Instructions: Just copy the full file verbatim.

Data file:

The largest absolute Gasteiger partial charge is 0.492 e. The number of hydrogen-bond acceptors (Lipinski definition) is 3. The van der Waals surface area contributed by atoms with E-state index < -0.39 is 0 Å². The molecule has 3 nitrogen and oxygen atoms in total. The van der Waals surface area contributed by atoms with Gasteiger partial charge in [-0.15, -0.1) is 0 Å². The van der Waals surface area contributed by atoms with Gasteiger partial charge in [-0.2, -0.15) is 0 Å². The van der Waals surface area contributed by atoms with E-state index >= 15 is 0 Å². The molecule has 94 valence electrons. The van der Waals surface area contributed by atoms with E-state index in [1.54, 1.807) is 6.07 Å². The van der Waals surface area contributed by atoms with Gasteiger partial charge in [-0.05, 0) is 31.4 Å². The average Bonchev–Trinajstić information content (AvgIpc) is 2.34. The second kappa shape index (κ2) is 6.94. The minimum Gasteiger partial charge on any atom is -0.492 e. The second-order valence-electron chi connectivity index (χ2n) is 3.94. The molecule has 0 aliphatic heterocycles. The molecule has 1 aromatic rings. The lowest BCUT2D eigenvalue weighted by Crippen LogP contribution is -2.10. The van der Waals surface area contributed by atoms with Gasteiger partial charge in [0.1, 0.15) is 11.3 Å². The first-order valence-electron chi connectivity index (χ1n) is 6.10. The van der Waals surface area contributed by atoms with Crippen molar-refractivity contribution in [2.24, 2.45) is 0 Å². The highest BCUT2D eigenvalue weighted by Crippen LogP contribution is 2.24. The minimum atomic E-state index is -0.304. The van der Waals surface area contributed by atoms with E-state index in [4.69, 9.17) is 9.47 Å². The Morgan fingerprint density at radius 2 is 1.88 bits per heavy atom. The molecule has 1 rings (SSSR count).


The largest absolute Gasteiger partial charge is 0.492 e. The number of hydrogen-bond acceptors (Lipinski definition) is 3. The van der Waals surface area contributed by atoms with E-state index < -0.39 is 0 Å². The molecule has 3 nitrogen and oxygen atoms in total. The van der Waals surface area contributed by atoms with Gasteiger partial charge in [-0.15, -0.1) is 0 Å². The van der Waals surface area contributed by atoms with Gasteiger partial charge in [-0.2, -0.15) is 0 Å². The van der Waals surface area contributed by atoms with E-state index >= 15 is 0 Å². The molecule has 94 valence electrons. The van der Waals surface area contributed by atoms with E-state index in [1.54, 1.807) is 6.07 Å². The van der Waals surface area contributed by atoms with Gasteiger partial charge in [-0.05, 0) is 31.4 Å². The average Bonchev–Trinajstić information content (AvgIpc) is 2.34. The second kappa shape index (κ2) is 6.94. The minimum Gasteiger partial charge on any atom is -0.492 e. The second-order valence-electron chi connectivity index (χ2n) is 3.94. The molecule has 0 aliphatic heterocycles. The molecule has 1 aromatic rings. The lowest BCUT2D eigenvalue weighted by Crippen LogP contribution is -2.10. The van der Waals surface area contributed by atoms with Gasteiger partial charge in [0.1, 0.15) is 11.3 Å². The first-order valence-electron chi connectivity index (χ1n) is 6.10. The van der Waals surface area contributed by atoms with Crippen molar-refractivity contribution in [2.24, 2.45) is 0 Å². The highest BCUT2D eigenvalue weighted by Crippen LogP contribution is 2.24. The minimum atomic E-state index is -0.304. The van der Waals surface area contributed by atoms with E-state index in [4.69, 9.17) is 9.47 Å². The Morgan fingerprint density at radius 2 is 1.88 bits per heavy atom. The molecule has 1 rings (SSSR count).